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Innovative Incontinence Care promotes better sleep and reduces the number of falls

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Clinical study supports updating long-term care practices

ROCK HILL, S.C., June 4, 2014 /PRNewswire/ -- After five years of continuous refinement, Dignity Continence Solutions now creates permanent behavior change that supports natural sleep patterns and improves outcomes.

Clinicians know that incontinence related moisture often results in skin irritation and breakdown1,2. To combat these negative effects, caregivers routinely check and change absorbent products up to nine times a day. However, this practice compromises the resident's dignity, independence and most of all, their natural sleep patterns. Dignity Continence Solutions (DCS) by HARTMANN USA, Inc. offers a new care protocol that restores a good night's sleep and protects resident dignity and comfort. Utilizing more absorbent products and fewer of them reduces the amount of disruptive and embarrassing product changes, without compromising skin health or the rate of UTI's. Additionally, a comprehensive training program promotes the necessary behavior change among staff, through the use of one-on-one consultancy, specialized tools and products. The program has been refined over five years and is based on the scientific findings on how to bring about long-term behavior change through consultancy. A clinical outcomes study was conducted and independently verified to demonstrate the benefits of this innovative protocol.

Study design
This outcomes study was based on Minimum Data Set (MDS) 2.0 data for a total of 268 residents from July 2009 through July 2010. The residents included in the study lived in 16 long-term care communities from the Presbyterian Manors of Mid America Group. Independent researcher Christie Teigland analyzed the MDS data to determine the physical and mental health-related outcomes of residents following the DCS care protocol.

Mental Health Outcomes
Several improvements in depression indicators provided exciting and unexpected results. Although depression indicators in the nursing home population typically increase, the indicators during the intervention period showed a decrease. The percentage of residents with repetitive complaints declined by 33.0% in the intervention period, compared to the control period that increased by 9.4%. Teigland explained that, "the intervention has significantly reduced these types of complaints in residents treated under the new protocol." Compared to the control period, 62.9% fewer residents in the intervention period possessed the depression indicator of unpleasant mood in the morning. This finding is directly related to the residents' ability to sleep soundly through the night and to choose their own waking time.

Researchers also identified a reduction in the number of repetitive questions and the instances of crying/tearfulness. While this reduction was not statistically significant, it does represent an encouraging trend.

Physical Health Outcomes
Despite reducing product changes by half, neither the rate of UTIs nor the rate of pressure ulcers increased during the intervention period. In her report of the study outcomes, researcher Christie Teigland said, "A primary [concern] expressed by the nursing staffs was that the new incontinence protocol may result in an increase in UTIs, which is a quality issue for residents. This did not prove to be true based on the data."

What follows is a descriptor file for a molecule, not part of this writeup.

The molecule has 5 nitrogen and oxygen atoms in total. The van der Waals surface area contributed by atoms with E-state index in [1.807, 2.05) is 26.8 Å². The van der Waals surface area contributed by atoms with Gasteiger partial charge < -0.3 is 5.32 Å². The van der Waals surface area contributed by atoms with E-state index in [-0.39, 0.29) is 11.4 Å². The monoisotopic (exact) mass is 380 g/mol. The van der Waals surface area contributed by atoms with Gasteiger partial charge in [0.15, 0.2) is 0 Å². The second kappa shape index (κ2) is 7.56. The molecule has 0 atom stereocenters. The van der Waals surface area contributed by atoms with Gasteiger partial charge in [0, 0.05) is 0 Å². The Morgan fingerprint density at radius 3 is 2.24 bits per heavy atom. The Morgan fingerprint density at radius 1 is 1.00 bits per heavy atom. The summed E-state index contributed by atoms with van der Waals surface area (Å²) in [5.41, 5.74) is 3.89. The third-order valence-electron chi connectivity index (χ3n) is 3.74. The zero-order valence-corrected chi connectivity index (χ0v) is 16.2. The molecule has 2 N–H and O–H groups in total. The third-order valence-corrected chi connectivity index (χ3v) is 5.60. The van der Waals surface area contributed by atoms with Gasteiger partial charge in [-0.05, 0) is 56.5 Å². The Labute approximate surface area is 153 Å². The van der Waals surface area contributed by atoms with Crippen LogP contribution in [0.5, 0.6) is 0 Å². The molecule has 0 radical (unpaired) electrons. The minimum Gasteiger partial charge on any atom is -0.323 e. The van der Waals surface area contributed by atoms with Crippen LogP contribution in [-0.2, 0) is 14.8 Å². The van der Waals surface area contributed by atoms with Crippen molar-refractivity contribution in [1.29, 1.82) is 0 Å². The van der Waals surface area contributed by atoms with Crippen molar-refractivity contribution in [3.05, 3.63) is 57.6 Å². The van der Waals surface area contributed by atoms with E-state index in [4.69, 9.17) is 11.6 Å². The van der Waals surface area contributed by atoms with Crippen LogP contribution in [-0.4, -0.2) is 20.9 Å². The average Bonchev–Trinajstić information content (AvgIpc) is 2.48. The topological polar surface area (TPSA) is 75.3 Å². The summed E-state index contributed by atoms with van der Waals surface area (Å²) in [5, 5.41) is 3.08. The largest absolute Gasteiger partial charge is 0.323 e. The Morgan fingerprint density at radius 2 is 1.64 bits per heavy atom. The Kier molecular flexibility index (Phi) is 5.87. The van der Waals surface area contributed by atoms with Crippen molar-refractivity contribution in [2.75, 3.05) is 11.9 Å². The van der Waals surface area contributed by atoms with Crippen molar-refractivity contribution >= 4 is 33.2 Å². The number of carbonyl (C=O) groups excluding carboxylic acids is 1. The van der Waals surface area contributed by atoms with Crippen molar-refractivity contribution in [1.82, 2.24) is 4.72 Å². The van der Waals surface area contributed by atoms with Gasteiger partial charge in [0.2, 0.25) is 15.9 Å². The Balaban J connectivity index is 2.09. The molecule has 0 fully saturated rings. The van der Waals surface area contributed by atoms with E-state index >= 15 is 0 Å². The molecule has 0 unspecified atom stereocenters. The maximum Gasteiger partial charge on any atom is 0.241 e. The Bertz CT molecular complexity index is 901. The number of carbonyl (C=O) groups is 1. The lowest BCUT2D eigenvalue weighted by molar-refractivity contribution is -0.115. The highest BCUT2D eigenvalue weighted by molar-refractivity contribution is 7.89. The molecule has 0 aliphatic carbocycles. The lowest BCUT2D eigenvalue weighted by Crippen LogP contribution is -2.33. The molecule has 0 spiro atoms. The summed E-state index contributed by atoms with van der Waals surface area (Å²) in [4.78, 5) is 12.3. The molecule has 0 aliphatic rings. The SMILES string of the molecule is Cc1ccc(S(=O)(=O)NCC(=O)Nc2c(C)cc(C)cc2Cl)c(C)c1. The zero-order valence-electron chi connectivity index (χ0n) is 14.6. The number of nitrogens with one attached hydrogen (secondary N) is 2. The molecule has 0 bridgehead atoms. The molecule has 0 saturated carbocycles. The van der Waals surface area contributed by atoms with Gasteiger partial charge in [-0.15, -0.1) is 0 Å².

While the rate of pressure ulcers and UTIs remained unchanged, the rate of falls decreased by 28.4% in the intervention period. Teigland pointed out that "falls represent a serious quality of life issue, leading to functional and cognitive decline and depression, and result in significantly higher healthcare costs." In describing the link between better sleep and fewer falls, Teigland stated that getting more sleep is "likely to contribute to fewer falls - i.e., not getting up and trying to move around on their own at night and [being] more alert during the daytime hours."

This clinical outcomes study provides evidence that supports a person-centered approach to adult incontinence care. With DCS, clinicians can offer an incontinence care protocol that protects residents' sleep and dignity, and considers the resident's individual needs and wishes without compromising skin health.

DCS presented the results of this study at the 2012 Pioneer National Conference and the 2012 LeadingAge National Conference as well as at other state coalition conferences of Pioneer, LeadingAge and NADONA through 2014. The data for this study is on file; for more information, call 1-888-932-3275.

About Dignity Continence Solutions
Dignity Continence Solutions is a revolutionary person-centered incontinence management program that focuses on protecting residents' dignity and sleep patterns by decreasing the number of embarrassing product changes. DCS is focused on achieving culture-change in long-term care by partnering with communities to individualize incontinence care plans while realizing total expenditure reductions.

HARTMANN USA manufactures and markets high-performance product solutions in the areas of Incontinence, Compression and Wound Management. With nearly two centuries of design, development and distribution experience, HARTMANN supports healthcare professionals across the continuum of care and partners with customers to enhance residents' quality of life. More online: or by phone:  1-800-243-2294.

Dignity Continence Solutions is a registered trademark of HARTMANN USA, Inc.

1 Gray M. Incontinence-related skin damage: essential knowledge. Ostomy Wound Management. 2007;53:28-32
2 Beeckmean D, Schoonhoven L, Verhaeghe S, Heyneman A, Defloor T. Prevention and treatment of incontinence-associated dermatitis: literature review. J Adv Nurs.  2009;65:1141-1154

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